ANECDOTES.

WHEN Foote was tried in Dublin for the libel upon George Falkener, the printer (whom he had dramatized as Peter Paragraph) the late Judge Robinson was one of the bench. This was an old, crabbed, peevish gentleman, wore a wig of a singular shape, and had his forehead very much broke out in blotches, which (when in an ill temper) he was in the habit of picking off, and throwing down upon the clerks, attornies, &c. beneath the bench. Shortly after his trial, Foote appeared upon the stage as Justice MIDAS, with a costume, wig, and countenance so exactly that

of the judge, and with the blotches which he picked and distributed with gestures so perfectly according to the model, that the whole audience, by most of whom he was known (especially in the gallery) were convulsed with laughter, many crying out, Robinson! Robinson!

Some gentlemen (of whom Sir Jonah Barrington, judge of the admiralty court in Ireland, was one) surveying the ruins of an old cathedral, and attending minutely to all the technical descriptive expressions, an individual of the party begged to be told distinctly what was the NAVE of a church: "Oh!" replied sir Jonah, "that's the incumbent !” A beneficed clergyman, on being told the above anecdote, observed, that sir Jonah had given a key [K] to the question.

Dominique de Vic, governour of Amiens, of Calais, and vice admiral of France, always made particular inquiry, in whatever place he commanded, for the merchants and artificers of reputable character, and on being informed who they were, and where they lived, he would visit them in the most friendly manner, and request them to dine with him. Of this amiable man, history relates these two affecting anecdotes.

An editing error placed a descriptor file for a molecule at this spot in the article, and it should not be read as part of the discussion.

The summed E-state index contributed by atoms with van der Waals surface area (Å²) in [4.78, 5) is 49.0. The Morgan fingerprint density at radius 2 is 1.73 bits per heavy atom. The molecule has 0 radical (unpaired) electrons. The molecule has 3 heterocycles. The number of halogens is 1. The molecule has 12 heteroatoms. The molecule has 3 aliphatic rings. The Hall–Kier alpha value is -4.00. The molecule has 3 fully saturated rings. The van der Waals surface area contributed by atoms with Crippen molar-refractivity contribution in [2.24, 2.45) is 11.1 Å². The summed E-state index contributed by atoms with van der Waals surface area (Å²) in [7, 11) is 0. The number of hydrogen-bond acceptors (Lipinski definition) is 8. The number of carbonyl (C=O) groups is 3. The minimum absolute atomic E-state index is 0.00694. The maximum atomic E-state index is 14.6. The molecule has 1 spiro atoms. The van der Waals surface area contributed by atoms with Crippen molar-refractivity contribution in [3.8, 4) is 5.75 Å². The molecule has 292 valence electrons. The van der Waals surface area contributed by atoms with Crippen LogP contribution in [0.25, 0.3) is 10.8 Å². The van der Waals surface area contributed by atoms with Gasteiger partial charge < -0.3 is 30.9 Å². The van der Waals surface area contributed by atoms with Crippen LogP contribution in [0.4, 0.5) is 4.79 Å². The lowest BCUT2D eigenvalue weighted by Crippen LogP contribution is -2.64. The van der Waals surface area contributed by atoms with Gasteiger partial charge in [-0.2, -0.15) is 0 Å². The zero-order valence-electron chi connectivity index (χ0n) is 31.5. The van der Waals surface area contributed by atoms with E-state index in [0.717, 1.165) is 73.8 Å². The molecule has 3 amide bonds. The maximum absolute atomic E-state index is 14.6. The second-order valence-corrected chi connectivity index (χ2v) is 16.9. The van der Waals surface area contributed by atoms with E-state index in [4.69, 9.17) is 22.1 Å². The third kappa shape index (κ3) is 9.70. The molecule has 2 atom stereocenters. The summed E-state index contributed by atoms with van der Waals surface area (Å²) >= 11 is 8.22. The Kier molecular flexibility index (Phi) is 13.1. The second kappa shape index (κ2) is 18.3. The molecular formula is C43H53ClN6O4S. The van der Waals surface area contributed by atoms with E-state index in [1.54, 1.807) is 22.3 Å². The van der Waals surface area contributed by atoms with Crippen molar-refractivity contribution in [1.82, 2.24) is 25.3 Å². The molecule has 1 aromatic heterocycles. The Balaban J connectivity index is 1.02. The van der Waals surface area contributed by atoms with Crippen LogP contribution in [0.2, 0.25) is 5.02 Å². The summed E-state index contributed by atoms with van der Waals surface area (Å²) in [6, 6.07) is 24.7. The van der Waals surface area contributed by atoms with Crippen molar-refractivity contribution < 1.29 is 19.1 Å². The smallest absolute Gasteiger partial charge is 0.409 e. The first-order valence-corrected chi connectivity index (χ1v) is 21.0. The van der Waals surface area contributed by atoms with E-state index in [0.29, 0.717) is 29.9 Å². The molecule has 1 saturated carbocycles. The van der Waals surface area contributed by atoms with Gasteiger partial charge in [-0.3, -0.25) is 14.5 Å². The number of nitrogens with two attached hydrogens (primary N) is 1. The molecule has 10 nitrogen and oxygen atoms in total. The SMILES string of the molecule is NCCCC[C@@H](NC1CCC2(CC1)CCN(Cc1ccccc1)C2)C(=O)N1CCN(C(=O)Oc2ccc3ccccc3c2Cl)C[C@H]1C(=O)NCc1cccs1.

In the year 1586, he lost the calf of his right leg by a gun-shot; and though the part was well cured, yet he could not attempt to ride on horseback, without experiencing the most excrutiating pain in his wounded leg, in consequence of which, he retired to Guyenne. He had lived there about three years, when he was informed of the death of Henry the third and the embarrassments of Henry the fourth, and the great need in which he stood of all his good servants. He directly had his leg cut off; sold part of his estates; entered into the king's service once more; and rendered him the most signal service at the battle of Ivri.

Two days after this great prince was assassinated, De Vic, going through the Rue de la Ferronerie, and seeing the spot on which this horrid murder was committed, fell senseless to the ground, and died next morning.

DRYDEN AND TONSON.